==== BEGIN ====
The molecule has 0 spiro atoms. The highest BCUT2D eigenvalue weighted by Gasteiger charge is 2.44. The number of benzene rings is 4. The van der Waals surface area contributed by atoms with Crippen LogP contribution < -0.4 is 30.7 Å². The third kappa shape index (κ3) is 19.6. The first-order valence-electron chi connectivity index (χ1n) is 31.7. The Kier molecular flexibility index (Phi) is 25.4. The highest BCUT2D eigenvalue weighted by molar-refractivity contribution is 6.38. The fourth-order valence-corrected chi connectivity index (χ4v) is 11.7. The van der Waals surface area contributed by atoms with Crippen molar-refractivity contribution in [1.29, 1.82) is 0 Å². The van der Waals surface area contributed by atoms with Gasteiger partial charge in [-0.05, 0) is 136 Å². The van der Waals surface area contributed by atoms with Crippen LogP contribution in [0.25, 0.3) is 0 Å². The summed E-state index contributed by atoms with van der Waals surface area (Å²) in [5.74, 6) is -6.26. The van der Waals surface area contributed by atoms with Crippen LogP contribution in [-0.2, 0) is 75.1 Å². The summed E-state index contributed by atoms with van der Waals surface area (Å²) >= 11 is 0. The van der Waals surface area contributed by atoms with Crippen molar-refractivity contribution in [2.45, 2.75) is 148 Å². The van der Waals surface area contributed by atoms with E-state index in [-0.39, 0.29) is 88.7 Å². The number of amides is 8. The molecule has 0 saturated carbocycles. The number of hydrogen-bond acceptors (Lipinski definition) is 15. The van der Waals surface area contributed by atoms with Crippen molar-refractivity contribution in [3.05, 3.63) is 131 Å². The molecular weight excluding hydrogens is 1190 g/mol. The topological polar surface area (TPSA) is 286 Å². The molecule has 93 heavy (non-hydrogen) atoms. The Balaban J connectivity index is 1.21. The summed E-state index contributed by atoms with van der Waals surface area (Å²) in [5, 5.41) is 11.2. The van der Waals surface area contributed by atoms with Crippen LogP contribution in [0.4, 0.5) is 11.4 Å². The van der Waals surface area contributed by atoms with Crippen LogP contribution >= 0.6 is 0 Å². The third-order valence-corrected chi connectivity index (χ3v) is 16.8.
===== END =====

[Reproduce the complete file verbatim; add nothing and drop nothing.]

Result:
The molecule has 0 spiro atoms. The highest BCUT2D eigenvalue weighted by Gasteiger charge is 2.44. The number of benzene rings is 4. The van der Waals surface area contributed by atoms with Crippen LogP contribution < -0.4 is 30.7 Å². The third kappa shape index (κ3) is 19.6. The first-order valence-electron chi connectivity index (χ1n) is 31.7. The Kier molecular flexibility index (Phi) is 25.4. The highest BCUT2D eigenvalue weighted by molar-refractivity contribution is 6.38. The fourth-order valence-corrected chi connectivity index (χ4v) is 11.7. The van der Waals surface area contributed by atoms with Crippen molar-refractivity contribution in [1.29, 1.82) is 0 Å². The van der Waals surface area contributed by atoms with Gasteiger partial charge in [-0.05, 0) is 136 Å². The van der Waals surface area contributed by atoms with Crippen LogP contribution in [0.25, 0.3) is 0 Å². The summed E-state index contributed by atoms with van der Waals surface area (Å²) in [5.74, 6) is -6.26. The van der Waals surface area contributed by atoms with Crippen LogP contribution in [-0.2, 0) is 75.1 Å². The summed E-state index contributed by atoms with van der Waals surface area (Å²) >= 11 is 0. The van der Waals surface area contributed by atoms with Crippen molar-refractivity contribution in [2.45, 2.75) is 148 Å². The van der Waals surface area contributed by atoms with E-state index in [-0.39, 0.29) is 88.7 Å². The number of amides is 8. The molecule has 0 saturated carbocycles. The number of hydrogen-bond acceptors (Lipinski definition) is 15. The van der Waals surface area contributed by atoms with Crippen molar-refractivity contribution in [3.05, 3.63) is 131 Å². The molecular weight excluding hydrogens is 1190 g/mol. The topological polar surface area (TPSA) is 286 Å². The molecule has 93 heavy (non-hydrogen) atoms. The Balaban J connectivity index is 1.21. The summed E-state index contributed by atoms with van der Waals surface area (Å²) in [5, 5.41) is 11.2. The van der Waals surface area contributed by atoms with Crippen LogP contribution in [0.4, 0.5) is 11.4 Å². The van der Waals surface area contributed by atoms with Crippen LogP contribution >= 0.6 is 0 Å². The third-order valence-corrected chi connectivity index (χ3v) is 16.8.